Archive for February 10th, 2009

Police Beat update

February 10, 2009
I’m pretty sure she means Michael Seiwerath, but otherwise this sounds right.
From Regina Hackett’s Art-to-Go blog:
Museum of Modern Art acquiring “Police Beat”

From an email by Robinson Devor:

The Museum of Modern Art is acquiring Police Beat as part of its permanent collection, thanks in no small part to Michael Seirwarth’s tireless promotion of the film (even after he left his NWFF post).

Devor is the movie’s director. Until last year, Seirwarth ran the Northwest Film Forum. Charles Mudede wrote the script for Police Beat based on his always riveting musings on crime and punishment at the Stranger. Below, a portion of an earlier interview with Mudede.

Had you envisioned your column as a movie?

Never. Rob (director Robinson Devor) suggested it. I started writing it in 1999. Emily White was editor at the time, and it was her idea. Cops enter a variety of homes in a way that’s staggering. Seattle has a lot of little worlds, and there is no other way for these kinds of things to surface in the public record.

Somebody kills a goose in a park, somebody rips open a package of raw meat and eats it in a supermarket, somebody tries to walk across Lake Washington. Also, there are serious crimes. Bodies turn up.

Yes, the dead. They never know how their stories end.

(Interview here)

Seirwarth confirmed that acquring is the right word, as it suggests a process. Police Beat has a final museum committee to impress before it joins the museum’s holdings in two weeks.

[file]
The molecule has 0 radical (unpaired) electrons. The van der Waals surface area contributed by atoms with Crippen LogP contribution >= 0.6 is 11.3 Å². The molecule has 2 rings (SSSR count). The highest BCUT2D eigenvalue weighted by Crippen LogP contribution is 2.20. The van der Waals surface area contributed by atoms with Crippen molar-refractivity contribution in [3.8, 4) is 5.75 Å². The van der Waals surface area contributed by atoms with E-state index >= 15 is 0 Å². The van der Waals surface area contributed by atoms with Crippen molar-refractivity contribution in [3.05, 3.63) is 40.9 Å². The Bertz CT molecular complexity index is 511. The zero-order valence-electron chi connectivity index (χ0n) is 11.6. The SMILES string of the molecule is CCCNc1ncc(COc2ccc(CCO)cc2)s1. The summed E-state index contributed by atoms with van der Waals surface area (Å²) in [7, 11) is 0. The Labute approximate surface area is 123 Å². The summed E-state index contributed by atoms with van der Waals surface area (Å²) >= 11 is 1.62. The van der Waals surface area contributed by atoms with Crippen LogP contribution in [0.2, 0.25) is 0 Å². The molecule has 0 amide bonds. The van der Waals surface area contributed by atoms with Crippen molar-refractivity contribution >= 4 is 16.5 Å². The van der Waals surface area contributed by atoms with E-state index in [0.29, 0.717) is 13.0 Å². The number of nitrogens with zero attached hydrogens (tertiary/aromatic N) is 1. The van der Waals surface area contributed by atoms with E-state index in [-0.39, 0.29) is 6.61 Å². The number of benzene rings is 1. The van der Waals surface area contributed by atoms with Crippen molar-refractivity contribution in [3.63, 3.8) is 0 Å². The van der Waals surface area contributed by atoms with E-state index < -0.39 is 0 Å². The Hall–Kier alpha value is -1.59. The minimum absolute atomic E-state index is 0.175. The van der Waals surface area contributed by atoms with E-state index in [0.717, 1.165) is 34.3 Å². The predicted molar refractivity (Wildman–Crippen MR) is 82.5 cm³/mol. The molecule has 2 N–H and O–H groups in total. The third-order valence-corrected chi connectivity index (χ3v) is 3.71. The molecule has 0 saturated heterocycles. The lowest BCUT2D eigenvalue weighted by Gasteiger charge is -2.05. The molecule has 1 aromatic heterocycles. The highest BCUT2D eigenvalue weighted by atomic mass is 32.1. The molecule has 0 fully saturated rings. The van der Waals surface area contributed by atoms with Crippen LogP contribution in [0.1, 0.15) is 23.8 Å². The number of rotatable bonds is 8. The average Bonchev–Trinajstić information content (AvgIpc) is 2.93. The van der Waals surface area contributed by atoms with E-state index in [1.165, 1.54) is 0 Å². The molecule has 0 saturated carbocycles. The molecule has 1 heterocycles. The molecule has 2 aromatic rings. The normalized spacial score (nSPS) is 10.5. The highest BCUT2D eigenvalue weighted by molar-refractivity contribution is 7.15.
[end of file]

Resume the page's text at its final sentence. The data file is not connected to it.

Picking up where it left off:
The Seattle Art Museum, the Henry Art Gallery and the Frye do not own their own copy. Seirwarth says Seattle lacks a museum culture that considers movies as art and worth collecting. Video yes, movies no.


Impress your Valentine with some 60s romance

February 10, 2009

Impress Your Valentine With One of Cinema’s Greatest Romances

Just in time for Valentine’s Day, Northwest Film Forum’s 69 series celebrates one of cinema’s greatest couples! These films were made by two great French filmmakers who were married for 28 years. Both offspring of the French New Wave, directors Agnes Varda and Jacques Demy achieved their first successes with films released in 1961- Demy with Lola and Varda with Cleo From 5 To 9. The two were married the following year.

We are pleased to present a pair of feature films made individually and simultaneously by the couple at the end of that decade while in Los Angeles. Released in 1969, Demy’s Model Shop and Varda’s Lion’s Love are both unique takes on relationships, counter culture, and and the banality of LA. Both are alternately exquisite and flawed, and both are most definitely worth seeing on 35mm in the cinema.

Model Shop
February 13-19 at 6:30pm

The first and only Hollywood movie from French director Jacques Demy is a poetic tale of human disarray, transient happiness and love lost. A semi-sequel to Lola, which also stars Anouk Amiée, Model Shop focuses on a directionless young architect who quits his job and bums off his friends. But the film’s star is the city of Los Angeles, whose boulevards, parking lots and supermarkets Demy photographs with the same blend of wonder and authenticity that characterizes his French films.

Lions Love
February 13-19 at 8:30pm

While her husband Jacques Demy was shooting Model Shop, director Agnes Varda took a very different cinematic approach in capturing the banal beauty of Los Angeles. Lion’s Love is an imaginative, cinema verité-like fiction film starring Gerome Ragnai, James Rado (the composers of Hair) and Warhol superstar Viva as a ménage-à-trois looking for a future in LA. Filmmaker Shirley Clarke (The Cool World) plays a fictionalized version of herself attempting to get studio financing for a film project.